Wednesday, December 8, 2010
While it is natural for young children to resist surrendering their infantile impulses to social regulation, youngsters who are basically well adjusted and who feel loved will also eager to please. Rest assured that with your patience and understanding, your child will eventually master the basic tenets of “do unto others” no matter how recalcitrant she may seem at the outset. From the time she begins the most rudimentary parallel play, you can start her on the road to winning friends by following a few simple guidelines.
Your first impulse may be to rush in and straighten things out when your child tangles with playmates, but you should resort to direct intervention only if you see that a situation is getting out of hand. However fierce these frays may seem to a grownup , to the little ones involved these are passing aggravations, quickly settled and soon forgotten whenever possible give children a chance to work out their own problems ; they will learn that a little friction and frustration in play is not really fatal. And they will get valuable practice in fending and thinking for themselves.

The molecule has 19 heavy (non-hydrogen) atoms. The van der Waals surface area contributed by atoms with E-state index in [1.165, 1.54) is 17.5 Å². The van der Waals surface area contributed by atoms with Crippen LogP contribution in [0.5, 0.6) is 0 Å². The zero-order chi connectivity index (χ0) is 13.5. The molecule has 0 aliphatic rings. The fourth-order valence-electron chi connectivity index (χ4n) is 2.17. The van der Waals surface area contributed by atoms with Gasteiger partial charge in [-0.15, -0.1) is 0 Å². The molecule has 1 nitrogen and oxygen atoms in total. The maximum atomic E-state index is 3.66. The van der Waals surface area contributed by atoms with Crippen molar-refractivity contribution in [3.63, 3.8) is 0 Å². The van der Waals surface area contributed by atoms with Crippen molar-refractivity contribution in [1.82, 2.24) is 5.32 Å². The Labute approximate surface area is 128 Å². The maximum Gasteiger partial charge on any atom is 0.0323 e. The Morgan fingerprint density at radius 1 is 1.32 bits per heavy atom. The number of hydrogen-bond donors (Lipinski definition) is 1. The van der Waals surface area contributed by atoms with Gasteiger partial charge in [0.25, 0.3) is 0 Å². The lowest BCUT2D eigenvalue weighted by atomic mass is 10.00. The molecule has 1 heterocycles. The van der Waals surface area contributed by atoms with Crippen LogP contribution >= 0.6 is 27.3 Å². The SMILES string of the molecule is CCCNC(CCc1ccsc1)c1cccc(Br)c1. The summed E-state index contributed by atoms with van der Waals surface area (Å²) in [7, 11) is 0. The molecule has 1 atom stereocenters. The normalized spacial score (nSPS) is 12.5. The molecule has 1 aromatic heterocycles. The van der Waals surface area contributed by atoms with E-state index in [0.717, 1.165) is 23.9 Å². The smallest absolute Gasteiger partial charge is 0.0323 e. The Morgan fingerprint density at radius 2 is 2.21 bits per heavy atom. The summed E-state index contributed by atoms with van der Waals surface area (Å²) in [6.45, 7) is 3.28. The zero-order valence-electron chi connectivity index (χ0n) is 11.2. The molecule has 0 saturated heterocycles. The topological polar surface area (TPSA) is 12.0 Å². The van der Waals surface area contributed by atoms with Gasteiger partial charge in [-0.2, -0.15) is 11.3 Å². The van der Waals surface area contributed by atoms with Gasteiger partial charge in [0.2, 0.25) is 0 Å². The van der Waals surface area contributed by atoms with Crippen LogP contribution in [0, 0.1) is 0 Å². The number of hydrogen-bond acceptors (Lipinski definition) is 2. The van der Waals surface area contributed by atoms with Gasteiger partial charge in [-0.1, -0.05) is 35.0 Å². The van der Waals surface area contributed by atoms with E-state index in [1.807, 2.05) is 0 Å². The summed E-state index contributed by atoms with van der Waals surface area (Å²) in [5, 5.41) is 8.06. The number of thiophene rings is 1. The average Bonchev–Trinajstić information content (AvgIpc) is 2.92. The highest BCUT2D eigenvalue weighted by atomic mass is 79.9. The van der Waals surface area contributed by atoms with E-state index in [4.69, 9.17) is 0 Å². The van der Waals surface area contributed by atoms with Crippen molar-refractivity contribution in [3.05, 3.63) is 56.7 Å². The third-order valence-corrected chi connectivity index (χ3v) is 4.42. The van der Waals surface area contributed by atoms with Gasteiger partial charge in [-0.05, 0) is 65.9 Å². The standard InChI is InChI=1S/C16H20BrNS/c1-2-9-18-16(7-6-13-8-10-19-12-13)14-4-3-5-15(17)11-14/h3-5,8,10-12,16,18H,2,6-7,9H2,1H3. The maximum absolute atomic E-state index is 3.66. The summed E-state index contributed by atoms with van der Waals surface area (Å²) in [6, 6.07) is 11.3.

When you do feel the need to step into a dispute, to prevent someone from getting hurt or perhaps to bring a chaotic situation back under control, keep your messages short direct and immediate, lengthy sermons will go unheeded in the heat of the moment and if you wait until things calm down to deliver the lesson, your advice will be difficult for the children to apply.
Saturday, December 4, 2010
They signal to the child that his behavior is right or wrong according to the rules that govern the world he lives in, thus serving as sign posts along the youngster’s path to social acceptance. He feels shame; for example, when he believes that someone he cares about has been him do something that he knows is not allowed. Deep inside he may fear the loss of love and respect, and he will very likely either consciously or subconsciously adjust his behavior in the future to avoid that distressing possibility.
Guilt, by contrast, wells up in the socialized youngster when he senses privately that he has violated a rule and fears that punishment may result, or if the child realizes that he has failed to meet his own internalized standards of behavior. Because the process of absorbing other peoples standards and making them truly your own takes time, guilt is usually the last social emotion to mature.
Both shame and guilt are negative emotions, sufficiently unpleasant that the socially mature child will eventually learn to avoid the antisocial behaviors that trigger them. The emotion of pride on the other hand, comes when the child knows that he has measured up to the group’s expectations. It rewards the child with good feelings, encouraging him to repeat the behavior that brought them on. Over time, these social emotions become powerful forces in molding the child’s overall personality, in determining how well he succeeds in play, at school, in his family life.